Menstrual education should start young to build comfort and knowledge. I’m not necessarily saying to remove all childhood carefree life, but certainly a slow introduction of reproductive health might help sooth the way to discussing menstruation. In fact, one thing I’d really take advantage of is a “doctor, dad and daughter” talk at a regular visit. With the presence of a medical professional, it will ensure accurate knowledge and it will show that daddy is both learning so that he can teach and be comfortable with menstrual talk. Much of the male disgust behind menstruation stems from generations of misinformation and misunderstanding. Would we rather our future generations live in ignorance or in knowledge?
Parenting is a very difficult thing and though I am not yet a parent, I have already seen many friends and family alike who have sent the fear of parenthood through my spine. One day, I will meet parenthood with both anxiousness and fear, for it is an opportunity to grow, learn and teach all at the same time. I know that teaching children is beyond what I can comprehend right now. In my opinion, I would try to teach my children about sexual education through age-appropriate means (which would vary between child-to-child, some are more knowledge/mature than others). To scare a child into knowing something they’re not prepared for would only cause terror and ruin a carefree childhood. At the same time, not preparing them means they will meet fear face-to-face. Even if I did not go into details about menstruation with my daughter, I would definitely make her aware that should she begin menses, that she should let me or mom know and that ‘bleeding’ from her vagina is not a sign of injury. As with most guys, we consider bleeding to be a source of injury and pain (which is not ALWAYS the case with menstruation), therefore it already makes a “bad association” in our minds. I want to convey to the guys out there that menstruation, while resembling a cut, is nothing even close to it. I actually find that blood from injuries tend to cause more fear and disgust than menstruation does… or rather, I should correct myself and say that I don’t fear or feel disgusted at menstruation at all, but then that’s just me 😆
To be honest, it’s hard to have “sex talk” with your child, let alone something so very intimate such as menstruation. As a single-father, it becomes even harder as a result of the lack of female support. However, know that you are not alone and if you do a simple Google search, there are MANY men out there who are all brave like you to raise a daughter (or even daughters) on your own! Your daughter might even feel embarrassed to talk to you about it, so you must be receptive and at times if you feel she might already have had her period, try to strike up a conversation about it. Your daughter might be more apt to answer “yes I did get my period” than to have to bring the topic up herself. Of course you don’t want to be the dad that hounds her to see if and when she got her period, but then you also want to ensure the channels of communication are available and that if she’s not going to approach you, that there are telltale signs of menstruation. Unless she’s hiding her disposed feminine hygiene products (including wrappers, applicators, etc), there will usually be some noticeable evidence. If you don’t want to be upfront with your approach of asking her, a simple trip to the supermarket with her could be an opportunity to walk down the feminine hygiene aisle casually and inquire as to whether she needs anything. Sometimes the best conversation is no conversation, if she does need something and she doesn’t look like she’s in the mood to talk, just let her place what she needs in the cart/basket and off you go!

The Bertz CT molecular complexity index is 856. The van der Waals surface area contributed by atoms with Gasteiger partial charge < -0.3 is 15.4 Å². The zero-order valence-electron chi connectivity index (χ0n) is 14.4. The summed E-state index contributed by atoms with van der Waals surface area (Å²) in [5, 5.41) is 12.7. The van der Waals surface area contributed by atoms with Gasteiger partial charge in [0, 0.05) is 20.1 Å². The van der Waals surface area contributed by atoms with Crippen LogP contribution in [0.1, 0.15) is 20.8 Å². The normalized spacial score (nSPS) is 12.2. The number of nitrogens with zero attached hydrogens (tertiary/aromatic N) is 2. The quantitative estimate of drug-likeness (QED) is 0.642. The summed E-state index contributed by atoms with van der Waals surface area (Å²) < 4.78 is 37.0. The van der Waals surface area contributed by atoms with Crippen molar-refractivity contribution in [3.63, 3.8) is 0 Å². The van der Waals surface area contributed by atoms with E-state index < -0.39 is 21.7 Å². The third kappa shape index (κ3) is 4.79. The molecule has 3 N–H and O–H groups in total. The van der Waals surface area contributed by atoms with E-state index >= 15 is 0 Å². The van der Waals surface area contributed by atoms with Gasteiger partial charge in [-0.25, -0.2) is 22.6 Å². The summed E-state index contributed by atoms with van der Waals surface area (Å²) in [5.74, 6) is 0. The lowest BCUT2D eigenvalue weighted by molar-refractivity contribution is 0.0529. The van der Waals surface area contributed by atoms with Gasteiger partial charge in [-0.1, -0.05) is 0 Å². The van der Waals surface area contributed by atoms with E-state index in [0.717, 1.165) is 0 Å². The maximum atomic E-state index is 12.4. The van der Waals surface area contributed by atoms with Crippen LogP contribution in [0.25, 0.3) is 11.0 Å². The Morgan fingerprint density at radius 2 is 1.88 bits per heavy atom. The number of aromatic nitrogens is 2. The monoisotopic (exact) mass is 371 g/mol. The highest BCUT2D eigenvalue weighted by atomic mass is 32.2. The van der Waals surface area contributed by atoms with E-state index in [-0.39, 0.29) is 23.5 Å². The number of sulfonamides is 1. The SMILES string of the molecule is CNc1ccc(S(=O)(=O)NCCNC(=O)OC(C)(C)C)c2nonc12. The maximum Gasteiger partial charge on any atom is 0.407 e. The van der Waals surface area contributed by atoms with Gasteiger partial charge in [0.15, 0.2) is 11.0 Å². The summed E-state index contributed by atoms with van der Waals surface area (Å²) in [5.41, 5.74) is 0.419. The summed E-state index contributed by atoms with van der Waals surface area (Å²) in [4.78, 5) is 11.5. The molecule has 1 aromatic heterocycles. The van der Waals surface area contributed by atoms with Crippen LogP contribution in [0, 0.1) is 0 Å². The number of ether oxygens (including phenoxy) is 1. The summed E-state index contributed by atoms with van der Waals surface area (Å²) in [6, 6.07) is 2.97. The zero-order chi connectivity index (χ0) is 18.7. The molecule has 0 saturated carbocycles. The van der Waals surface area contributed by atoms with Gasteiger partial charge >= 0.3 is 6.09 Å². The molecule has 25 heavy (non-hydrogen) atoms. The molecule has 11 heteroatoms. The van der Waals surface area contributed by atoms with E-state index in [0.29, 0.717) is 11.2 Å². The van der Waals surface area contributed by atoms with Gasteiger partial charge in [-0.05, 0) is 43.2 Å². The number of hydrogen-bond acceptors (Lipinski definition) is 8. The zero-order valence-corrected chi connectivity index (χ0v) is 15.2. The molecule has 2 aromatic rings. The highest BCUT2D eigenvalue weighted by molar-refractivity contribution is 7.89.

Other than a leak the next embarrassing thing might just be having to purchase your own feminine hygiene supplies. When I asked most of my girls, they sometimes dread buying pads and tampons more than even bleeding through panties! Why? Because at least you can hide leaks, you can’t hide such obvious purchases! For most of my girls, I quelled those fears pretty fast, either with them or without. I have always been around for (well at least most) my girls and I typically will go out and buy their feminine hygiene supplies before/during their period. They were always able to rely on me as an “older brother” or even my bebe lets me buy her stuff for her. With that said, me buying their stuff has actually helped them get over the fear, because hell, if I’m a guy and buying “this stuff” – wouldn’t it be even more natural for a girl to be buying it? Likewise, as a father, buying your daughter’s feminine hygiene products is an essential demonstration to her. First of all, there should be at all times available feminine hygiene supplies in the house AND she needs to know where they are (better yet, even know how to use it). Keeping some in multiple places might be beneficial, in her room, in the bathroom and perhaps in a closet of some sort. Heck, sometimes removing the discreteness of these products in the bathroom help encourage openness. I have been to some of my friends house where they OPENLY have pads or tampons in the bathroom. Depending on how comfortable your daughter is with discussing her menstrual cycle with you, it might even be possible to encourage her to try various brands and types of protection. Again, the internet is a great resource and having some knowledge on these products (such as the differences between pads/tampons/liners, wings/no wings, and proper usage) will truly help her.